Likud MK says he will withdraw controversial bill to split attorney general position

Eli Dallal says he’s pulling the legislation ‘out of sincere desire for compromise with opposition,’ though all 10 cosponsors would have to retract their names too

Jeremy Sharon is The Times of Israel’s legal affairs and settlements reporter

Attorney General Gali Baharav-Miara speaks during a conference in Haifa on January 12, 2023. (Shir Torem/Flash90)
Attorney General Gali Baharav-Miara speaks during a conference in Haifa on January 12, 2023. (Shir Torem/Flash90)

Likud MK Eli Dallal said on Thursday that he will withdraw his controversial bill to split the position of the attorney general, saying he had never meant to advance it in the current Knesset.

Dallal would, however, need all 10 MKs who cosponsored the bill to agree to withdraw it before it can be retracted.

On Wednesday, Dallal’s bill, dealing with the highly sensitive topic of the attorney general’s powers, was advanced through a preliminary bureaucratic step in the Knesset, leading to it being published on the Knesset website.

Publication of the legislation generated outrage from the opposition and anti-government protest groups, in light of the passage of the contentious “reasonableness” law earlier this week, and the allegations of the opposition that the coalition’s goal of splitting the attorney general’s role is another effort to reduce oversight and checks on government activity.

The bill had actually been submitted by Dallal several months ago and it is the Knesset legal department, not MKs or the coalition, which controls the bureaucratic approval process for legislation before it can come for a vote in the plenum.

“In light of the fact that I did not intend to advance it in the current Knesset and out of a true and sincere desire for dialogue, compromise and agreement with my colleagues in the opposition, I decided to retract the law,” said Dallal on Twitter on Thursday.

MK Eli Dallal leads a joint meeting of the Special Committee for the Rights of the Child and the Special Committee for Combating Drug and Alcohol Abuse at the Knesset, April 19, 2023. (Yonatan Sindel/Flash90)

“I very much hope that we will know good and united days and that we will come to broad agreement on everything connected to the required balance between the branches of government,” he adds.

When the bill was given bureaucratic approval on Wednesday, Dallal insisted on Twitter that he had had no control over the timing.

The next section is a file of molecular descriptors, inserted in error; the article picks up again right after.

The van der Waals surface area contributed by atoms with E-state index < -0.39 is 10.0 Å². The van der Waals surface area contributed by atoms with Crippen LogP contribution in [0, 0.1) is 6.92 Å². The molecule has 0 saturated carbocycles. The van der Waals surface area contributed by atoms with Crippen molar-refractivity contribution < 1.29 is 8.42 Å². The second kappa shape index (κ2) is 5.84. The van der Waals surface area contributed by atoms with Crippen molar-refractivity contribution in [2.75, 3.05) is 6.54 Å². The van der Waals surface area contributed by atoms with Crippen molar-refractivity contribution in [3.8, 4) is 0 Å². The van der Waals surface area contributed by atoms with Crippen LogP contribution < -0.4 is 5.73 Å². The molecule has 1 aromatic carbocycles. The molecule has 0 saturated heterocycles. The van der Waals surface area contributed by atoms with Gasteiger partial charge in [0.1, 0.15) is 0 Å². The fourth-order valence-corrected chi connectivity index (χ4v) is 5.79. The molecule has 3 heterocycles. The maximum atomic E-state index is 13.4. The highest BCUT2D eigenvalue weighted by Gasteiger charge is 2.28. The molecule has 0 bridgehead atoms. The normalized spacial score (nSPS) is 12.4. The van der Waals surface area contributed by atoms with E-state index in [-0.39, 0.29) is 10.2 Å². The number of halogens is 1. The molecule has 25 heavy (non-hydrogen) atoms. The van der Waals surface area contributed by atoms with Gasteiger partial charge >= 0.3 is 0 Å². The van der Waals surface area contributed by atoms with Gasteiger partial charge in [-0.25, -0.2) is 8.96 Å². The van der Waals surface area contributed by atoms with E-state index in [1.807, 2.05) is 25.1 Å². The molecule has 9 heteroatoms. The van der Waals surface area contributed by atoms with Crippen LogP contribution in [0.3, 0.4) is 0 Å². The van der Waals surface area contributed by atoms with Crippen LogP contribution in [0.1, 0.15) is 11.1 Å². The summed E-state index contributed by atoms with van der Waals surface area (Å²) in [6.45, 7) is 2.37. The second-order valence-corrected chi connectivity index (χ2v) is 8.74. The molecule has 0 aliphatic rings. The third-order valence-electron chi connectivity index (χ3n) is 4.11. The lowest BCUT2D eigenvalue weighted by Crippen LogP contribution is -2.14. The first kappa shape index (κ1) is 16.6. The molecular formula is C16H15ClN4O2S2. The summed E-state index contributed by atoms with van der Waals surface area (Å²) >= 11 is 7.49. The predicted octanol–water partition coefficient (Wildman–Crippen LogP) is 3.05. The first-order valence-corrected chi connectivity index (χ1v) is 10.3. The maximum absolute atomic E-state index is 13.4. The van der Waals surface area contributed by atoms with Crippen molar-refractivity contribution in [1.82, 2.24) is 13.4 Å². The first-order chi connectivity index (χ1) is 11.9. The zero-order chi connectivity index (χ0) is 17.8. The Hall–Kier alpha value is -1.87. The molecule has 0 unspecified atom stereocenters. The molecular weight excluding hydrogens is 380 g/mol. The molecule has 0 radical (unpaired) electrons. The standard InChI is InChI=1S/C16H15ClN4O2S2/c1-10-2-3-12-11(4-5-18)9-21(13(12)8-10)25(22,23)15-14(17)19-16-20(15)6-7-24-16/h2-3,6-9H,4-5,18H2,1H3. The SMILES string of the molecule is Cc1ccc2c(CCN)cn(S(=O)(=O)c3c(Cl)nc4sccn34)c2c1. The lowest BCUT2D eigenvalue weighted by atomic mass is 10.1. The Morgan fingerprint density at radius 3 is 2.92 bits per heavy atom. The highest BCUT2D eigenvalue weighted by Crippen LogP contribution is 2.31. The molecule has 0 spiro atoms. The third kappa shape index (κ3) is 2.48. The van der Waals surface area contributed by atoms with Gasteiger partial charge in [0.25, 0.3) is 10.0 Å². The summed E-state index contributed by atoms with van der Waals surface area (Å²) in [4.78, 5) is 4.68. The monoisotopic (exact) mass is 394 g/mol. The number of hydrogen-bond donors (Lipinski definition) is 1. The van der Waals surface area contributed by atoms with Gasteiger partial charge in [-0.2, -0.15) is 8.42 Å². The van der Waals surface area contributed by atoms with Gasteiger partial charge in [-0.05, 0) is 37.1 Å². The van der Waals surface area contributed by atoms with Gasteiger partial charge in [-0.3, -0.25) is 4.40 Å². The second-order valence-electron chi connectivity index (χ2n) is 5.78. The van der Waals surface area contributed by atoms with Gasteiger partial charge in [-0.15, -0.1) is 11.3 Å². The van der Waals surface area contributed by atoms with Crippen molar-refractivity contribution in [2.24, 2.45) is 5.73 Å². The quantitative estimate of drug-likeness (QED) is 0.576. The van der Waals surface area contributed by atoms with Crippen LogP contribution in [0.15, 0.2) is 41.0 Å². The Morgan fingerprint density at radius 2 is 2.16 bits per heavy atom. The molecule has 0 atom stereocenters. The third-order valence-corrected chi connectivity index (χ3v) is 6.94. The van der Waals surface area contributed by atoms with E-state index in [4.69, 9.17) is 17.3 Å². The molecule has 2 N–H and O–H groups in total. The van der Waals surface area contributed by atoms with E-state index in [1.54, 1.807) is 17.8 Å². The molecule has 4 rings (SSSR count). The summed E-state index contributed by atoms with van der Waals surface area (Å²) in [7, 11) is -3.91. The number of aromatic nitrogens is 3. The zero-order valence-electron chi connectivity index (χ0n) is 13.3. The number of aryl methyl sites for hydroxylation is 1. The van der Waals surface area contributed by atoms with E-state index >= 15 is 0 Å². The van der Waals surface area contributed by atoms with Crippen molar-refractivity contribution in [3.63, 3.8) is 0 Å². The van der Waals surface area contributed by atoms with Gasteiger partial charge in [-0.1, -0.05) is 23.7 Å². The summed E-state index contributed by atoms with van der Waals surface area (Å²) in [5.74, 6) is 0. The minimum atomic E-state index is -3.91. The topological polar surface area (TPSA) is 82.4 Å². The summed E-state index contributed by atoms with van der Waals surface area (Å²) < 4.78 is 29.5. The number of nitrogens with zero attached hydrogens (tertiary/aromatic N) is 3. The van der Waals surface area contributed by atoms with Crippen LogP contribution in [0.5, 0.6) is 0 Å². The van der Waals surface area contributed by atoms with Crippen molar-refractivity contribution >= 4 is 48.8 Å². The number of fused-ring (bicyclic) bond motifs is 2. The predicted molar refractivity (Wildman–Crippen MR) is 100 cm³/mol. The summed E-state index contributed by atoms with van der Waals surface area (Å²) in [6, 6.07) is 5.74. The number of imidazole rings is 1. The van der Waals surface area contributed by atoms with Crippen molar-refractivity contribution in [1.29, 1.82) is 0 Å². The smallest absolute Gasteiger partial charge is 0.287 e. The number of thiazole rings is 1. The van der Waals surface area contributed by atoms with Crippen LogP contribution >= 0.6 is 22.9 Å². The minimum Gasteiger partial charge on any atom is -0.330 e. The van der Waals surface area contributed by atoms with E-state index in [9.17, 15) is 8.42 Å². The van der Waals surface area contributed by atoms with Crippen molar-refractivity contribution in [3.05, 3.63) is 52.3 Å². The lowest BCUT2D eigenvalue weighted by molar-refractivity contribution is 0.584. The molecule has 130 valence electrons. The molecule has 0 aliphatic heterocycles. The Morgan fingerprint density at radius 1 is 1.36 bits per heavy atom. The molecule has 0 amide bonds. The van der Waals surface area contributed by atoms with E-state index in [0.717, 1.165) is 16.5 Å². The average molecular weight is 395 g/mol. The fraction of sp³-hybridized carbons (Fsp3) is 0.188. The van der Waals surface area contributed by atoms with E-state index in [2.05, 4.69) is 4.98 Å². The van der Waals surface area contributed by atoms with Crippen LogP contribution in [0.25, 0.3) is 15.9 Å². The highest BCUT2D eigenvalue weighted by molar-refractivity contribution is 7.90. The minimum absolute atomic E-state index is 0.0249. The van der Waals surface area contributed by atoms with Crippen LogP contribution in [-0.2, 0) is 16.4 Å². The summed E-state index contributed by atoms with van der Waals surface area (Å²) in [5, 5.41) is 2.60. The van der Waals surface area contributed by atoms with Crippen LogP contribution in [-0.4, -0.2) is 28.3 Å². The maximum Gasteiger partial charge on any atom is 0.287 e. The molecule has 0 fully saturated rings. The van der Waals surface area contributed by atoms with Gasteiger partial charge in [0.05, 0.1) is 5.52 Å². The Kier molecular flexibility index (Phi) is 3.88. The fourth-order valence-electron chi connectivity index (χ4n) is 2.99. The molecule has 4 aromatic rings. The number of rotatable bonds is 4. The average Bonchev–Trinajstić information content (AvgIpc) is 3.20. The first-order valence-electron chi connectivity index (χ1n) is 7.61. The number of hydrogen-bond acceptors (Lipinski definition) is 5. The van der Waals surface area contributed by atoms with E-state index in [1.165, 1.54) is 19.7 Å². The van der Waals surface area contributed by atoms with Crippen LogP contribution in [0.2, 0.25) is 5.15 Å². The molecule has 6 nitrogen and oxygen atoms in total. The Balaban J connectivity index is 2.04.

“There is no intention to advance it or any other law connected to the legal system,” wrote Dallal, adding that the bill, if passed into law, would only take effect in the next Knesset, meaning after new elections.

The Prime Minister’s Office and his Likud party also swiftly denied seeking to advance the law, saying it had not been coordinated with coalition party heads or the prime minister, although they did not rule out advancing the bill in the future.

“Bills such as these will not be advanced without the approval of coalition heads, and therefore it is not on the agenda,” Likud said in a statement.

Cabinet ministers and coalition MKs have repeatedly attacked Attorney General Gali Baharav-Miara for opposing government policies and legislation, and called for her to be fired on several occasions.

Israeli Prime Minister Benjamin Netanyahu leads a cabinet meeting at the Prime Minister’s Office in Jerusalem during which several cabinet ministers castigate the attorney general and called for her dimissal, July 9, 2023. (Marc Israel Sellem/POOL)

The right-wing has sought to split the position of the attorney general for several years, arguing it combines several powerful roles, including that of the government’s chief lawyer, its legal adviser, and the head of the public prosecution, which should not be controlled by one individual.

The explanatory text of Dallal’s bill says that in light of these multiple roles, the attorney general faces a potential conflict of interest if required to investigate a cabinet minister, since she is familiar with them.

The bill would, therefore, transfer the authority to open a criminal investigation into, and indict, the prime minister and cabinet ministers from the attorney general to the state attorney.

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